Line-of-duty deaths down 7% this year, on pace to break five-decade low
DENVER, Colo. — After jumping 20 percent in the first six months of 2009, the number of law enforcement officers killed in the line of duty fell sharply during the third quarter of this year and is on pace to reach a five-decade low this year, according to preliminary data from the National Law Enforcement Officers Memorial Fund.
Nationwide, 26 officers died in the line of duty during the months of July, August and September, 2009. By comparison, 43 officers were killed during the third quarter of 2008.
As of October 2, officer fatalities are down 7 percent from the same time last year: 92 in 2009, compared with 99 in 2008. In all of 2008, 133 officers died in the line of duty, the lowest annual total since 1960, when there were 127 officer deaths. If current trends continue, this year’s total would break that five-decade low.
The NLEOMF’s latest preliminary statistics were released as police leaders from across the country gather in Denver for the annual conference of the International Association of Chiefs of Police.
“In the 25 years since the Memorial Fund was established back in 1984, law enforcement executives, trainers and line officers, as well as industry partners and government policymakers, have worked diligently to improve the safety of our nation’s law enforcement officers,” said NLEOMF Chairman and CEO Craig W. Floyd. “While one officer death is one too many, these cooperative efforts have helped to move the fatality numbers in the right direction, and we are encouraged that this trend has continued this year,” he added.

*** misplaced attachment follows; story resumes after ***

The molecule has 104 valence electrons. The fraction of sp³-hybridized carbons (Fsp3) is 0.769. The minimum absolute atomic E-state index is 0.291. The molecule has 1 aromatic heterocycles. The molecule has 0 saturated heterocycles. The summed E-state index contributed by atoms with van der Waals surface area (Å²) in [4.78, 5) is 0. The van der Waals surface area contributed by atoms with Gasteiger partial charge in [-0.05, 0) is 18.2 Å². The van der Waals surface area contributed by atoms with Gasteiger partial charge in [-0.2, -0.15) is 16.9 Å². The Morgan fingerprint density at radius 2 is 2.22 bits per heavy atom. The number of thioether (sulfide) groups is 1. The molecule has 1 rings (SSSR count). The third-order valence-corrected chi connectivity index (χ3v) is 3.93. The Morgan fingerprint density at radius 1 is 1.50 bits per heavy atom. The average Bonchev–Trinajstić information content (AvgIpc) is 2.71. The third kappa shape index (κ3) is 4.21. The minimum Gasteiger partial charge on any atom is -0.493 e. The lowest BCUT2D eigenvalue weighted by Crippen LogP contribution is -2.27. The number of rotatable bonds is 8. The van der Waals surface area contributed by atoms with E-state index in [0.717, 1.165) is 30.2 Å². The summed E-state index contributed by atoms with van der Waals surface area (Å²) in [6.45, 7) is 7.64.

The NLEOMF’s latest preliminary data indicate the following:
• Traffic-related incidents, which remain the leading cause of law enforcement deaths in the United States, have declined more than 12 percent this year.
• The number of officers killed by gunfire is up slightly this year, to 36 from 34 at the same time of 2008.
• This year’s increase has been driven, in part, by three multiple-officer shooting fatalities this spring in Oakland, Pittsburgh and Okaloosa County, FL.
No female officers have been killed so far this year. By contrast, nearly 10 percent of the officers killed in 2008 were women. The statistics released by the NLEOMF are preliminary and do not represent a final or complete list of individual officers who will be added to the National Law Enforcement Officers Memorial for 2009. For more information on law enforcement officer fatality trends, visit the Facts & Figures page on the NLEOMF website.